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City expects to extend animal control program
Service receives good reviews
in its first year
As Auburn’s Enhanced Animal Control Program approaches its first-year mark in September, it and King County Animal Control Officer Tom Harris are earning top marks from the public and city officials.
Police Chief Jim Kelly recently delivered a glowing report card to the Municipal Services Committee. Council members are evaluating the pilot program to determine whether to continue it beyond a year.
Kelly recommended that the city keep it going.
“Community response has been positive,” Kelly said.
The program provides a fully outfitted animal control officer based at the Auburn Police Department who remains a King County employee. It calls for an annual payment to the county of $90,000, which in return provides Harris for 40 hours a week. Between 9 a.m. and 6 p.m., Monday to Friday, he enforces all King County animal control ordinances adopted by city code and specific ordinances in the city code, including the dangerous dog ordinance.
Kelly said that:
• In the first year and a half the dangerous dog ordinance was in effect – from March 2006 to August 2007 – King County registered 59 dogs. In the 11 months since the launch of the enhanced animal control program, 67 dogs have been registered, an increase from 3.2 to 6.1 registrations each month.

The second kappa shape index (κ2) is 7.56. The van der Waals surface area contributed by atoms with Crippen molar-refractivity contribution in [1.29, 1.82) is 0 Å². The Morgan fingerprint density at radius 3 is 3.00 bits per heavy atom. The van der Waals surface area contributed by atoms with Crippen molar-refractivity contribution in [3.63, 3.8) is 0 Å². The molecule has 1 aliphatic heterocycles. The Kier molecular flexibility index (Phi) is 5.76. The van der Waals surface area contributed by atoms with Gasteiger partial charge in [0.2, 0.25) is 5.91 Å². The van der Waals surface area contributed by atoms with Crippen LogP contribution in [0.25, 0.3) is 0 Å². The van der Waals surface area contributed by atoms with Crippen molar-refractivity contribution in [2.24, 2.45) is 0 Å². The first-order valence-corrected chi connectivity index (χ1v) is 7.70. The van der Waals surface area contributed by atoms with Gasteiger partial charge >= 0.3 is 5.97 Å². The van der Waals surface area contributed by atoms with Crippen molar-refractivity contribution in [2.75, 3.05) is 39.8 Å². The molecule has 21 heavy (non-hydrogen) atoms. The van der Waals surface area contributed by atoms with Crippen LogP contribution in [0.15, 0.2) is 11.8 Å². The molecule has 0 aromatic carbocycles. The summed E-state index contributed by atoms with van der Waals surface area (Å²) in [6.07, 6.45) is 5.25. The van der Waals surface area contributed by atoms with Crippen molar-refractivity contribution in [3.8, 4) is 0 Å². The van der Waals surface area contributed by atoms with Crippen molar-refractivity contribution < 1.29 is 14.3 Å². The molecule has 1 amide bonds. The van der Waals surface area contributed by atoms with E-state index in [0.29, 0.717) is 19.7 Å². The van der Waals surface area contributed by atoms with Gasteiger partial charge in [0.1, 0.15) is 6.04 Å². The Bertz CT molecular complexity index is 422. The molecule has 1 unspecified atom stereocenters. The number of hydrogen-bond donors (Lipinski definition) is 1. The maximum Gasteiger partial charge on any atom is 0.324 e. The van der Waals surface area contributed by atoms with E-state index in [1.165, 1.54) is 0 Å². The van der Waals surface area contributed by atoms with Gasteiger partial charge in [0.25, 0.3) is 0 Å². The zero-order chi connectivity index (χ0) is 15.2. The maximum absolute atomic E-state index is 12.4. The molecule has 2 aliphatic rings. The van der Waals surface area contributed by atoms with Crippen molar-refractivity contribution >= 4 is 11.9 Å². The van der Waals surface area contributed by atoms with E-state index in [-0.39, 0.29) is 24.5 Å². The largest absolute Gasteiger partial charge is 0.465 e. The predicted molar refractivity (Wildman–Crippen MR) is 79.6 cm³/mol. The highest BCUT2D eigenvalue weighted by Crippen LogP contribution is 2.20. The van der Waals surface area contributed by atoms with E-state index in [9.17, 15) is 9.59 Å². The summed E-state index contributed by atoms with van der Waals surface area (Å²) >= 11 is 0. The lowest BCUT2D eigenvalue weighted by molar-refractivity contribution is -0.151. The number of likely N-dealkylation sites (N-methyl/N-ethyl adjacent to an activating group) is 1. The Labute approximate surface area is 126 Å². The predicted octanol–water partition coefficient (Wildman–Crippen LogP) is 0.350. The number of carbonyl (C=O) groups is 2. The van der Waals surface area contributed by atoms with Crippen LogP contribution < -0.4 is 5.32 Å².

• Residents have logged only two complaints about the program: the first was unfounded; the other directly related to the enforcement of the dangerous dog ordinance. Kelly said there have been many positive comments from residents about Harris and his ability to problem solve and relate to people.
• During the first 11 months of the contract, KCAC responded to an average of 58 calls each month. The average amount of calls has been declining because of the reduced presence of KCAC officers in the field.
• Without the enhanced services offered in Auburn, many of the calls would not have been handled or handled after an extended waiting period, possibly days.
Harris, who was unavailable for comment, has focused a lot of his attention on public education and working with the Parks, Arts and Recreation Department to deal with unleashed dogs running loose in the parks. He has also worked with the Muckleshoot Tribal Housing Authority to help with animal issues and enforcement there and has made business contacts with pet stores, veterinary clinics and animal housing businesses for disaster preparedness.
“Officer Harris is a great guy, with a good public relations presence in the community,” said Auburn Mayor Pete Lewis. “Residents are willing to talk to him. Some of these guys from animal control, people wouldn’t talk to them in the past. People had an animal problem, but they didn’t want to talk to the officers anymore because they didn’t like their manner.
“He gets along with the citizens. They’ll call him in when they don’t necessarily want an animal removed but want help, and he comes in with ideas and tips. He’s just a great guy.”
But the key selling point for city officials is public safety.
“Now we know if a resident calls in that somebody is going to be there. We know it’s going to be taken care of,” said Councilman Gene Cerino, chair of the Municipal Services Committee.